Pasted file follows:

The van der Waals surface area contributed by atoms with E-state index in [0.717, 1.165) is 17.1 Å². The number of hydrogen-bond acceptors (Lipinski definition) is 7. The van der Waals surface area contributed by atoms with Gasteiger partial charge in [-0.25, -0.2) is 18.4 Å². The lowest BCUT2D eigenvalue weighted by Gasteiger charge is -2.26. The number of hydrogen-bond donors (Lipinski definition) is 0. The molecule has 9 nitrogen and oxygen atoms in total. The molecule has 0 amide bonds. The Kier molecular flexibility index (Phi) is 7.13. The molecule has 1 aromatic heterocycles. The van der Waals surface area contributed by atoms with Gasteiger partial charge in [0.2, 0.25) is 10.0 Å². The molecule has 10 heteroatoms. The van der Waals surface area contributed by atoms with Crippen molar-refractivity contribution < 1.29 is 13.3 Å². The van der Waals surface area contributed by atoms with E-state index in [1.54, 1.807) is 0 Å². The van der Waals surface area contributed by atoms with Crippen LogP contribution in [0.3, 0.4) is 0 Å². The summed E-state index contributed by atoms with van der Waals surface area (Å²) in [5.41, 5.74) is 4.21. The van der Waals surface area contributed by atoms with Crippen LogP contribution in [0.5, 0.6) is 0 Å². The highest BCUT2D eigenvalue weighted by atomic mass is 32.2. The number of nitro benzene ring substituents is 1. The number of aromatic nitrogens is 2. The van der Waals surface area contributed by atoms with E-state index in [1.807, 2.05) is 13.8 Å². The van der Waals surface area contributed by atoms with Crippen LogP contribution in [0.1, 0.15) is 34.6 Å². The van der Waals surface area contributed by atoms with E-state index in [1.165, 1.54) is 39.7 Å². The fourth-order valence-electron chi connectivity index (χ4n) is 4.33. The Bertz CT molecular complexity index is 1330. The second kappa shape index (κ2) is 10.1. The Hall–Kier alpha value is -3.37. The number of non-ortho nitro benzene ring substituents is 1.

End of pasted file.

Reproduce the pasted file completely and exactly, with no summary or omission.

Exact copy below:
The van der Waals surface area contributed by atoms with E-state index in [0.717, 1.165) is 17.1 Å². The number of hydrogen-bond acceptors (Lipinski definition) is 7. The van der Waals surface area contributed by atoms with Gasteiger partial charge in [-0.25, -0.2) is 18.4 Å². The lowest BCUT2D eigenvalue weighted by Gasteiger charge is -2.26. The number of hydrogen-bond donors (Lipinski definition) is 0. The molecule has 9 nitrogen and oxygen atoms in total. The molecule has 0 amide bonds. The Kier molecular flexibility index (Phi) is 7.13. The molecule has 1 aromatic heterocycles. The van der Waals surface area contributed by atoms with Gasteiger partial charge in [0.2, 0.25) is 10.0 Å². The molecule has 10 heteroatoms. The van der Waals surface area contributed by atoms with Crippen molar-refractivity contribution < 1.29 is 13.3 Å². The van der Waals surface area contributed by atoms with E-state index in [1.54, 1.807) is 0 Å². The van der Waals surface area contributed by atoms with Crippen LogP contribution in [0.3, 0.4) is 0 Å². The summed E-state index contributed by atoms with van der Waals surface area (Å²) in [5.41, 5.74) is 4.21. The van der Waals surface area contributed by atoms with Crippen LogP contribution in [0.5, 0.6) is 0 Å². The highest BCUT2D eigenvalue weighted by atomic mass is 32.2. The number of nitro benzene ring substituents is 1. The number of aromatic nitrogens is 2. The van der Waals surface area contributed by atoms with E-state index in [1.807, 2.05) is 13.8 Å². The van der Waals surface area contributed by atoms with Crippen LogP contribution in [0.1, 0.15) is 34.6 Å². The van der Waals surface area contributed by atoms with E-state index in [1.165, 1.54) is 39.7 Å². The fourth-order valence-electron chi connectivity index (χ4n) is 4.33. The Bertz CT molecular complexity index is 1330. The second kappa shape index (κ2) is 10.1. The Hall–Kier alpha value is -3.37. The number of non-ortho nitro benzene ring substituents is 1.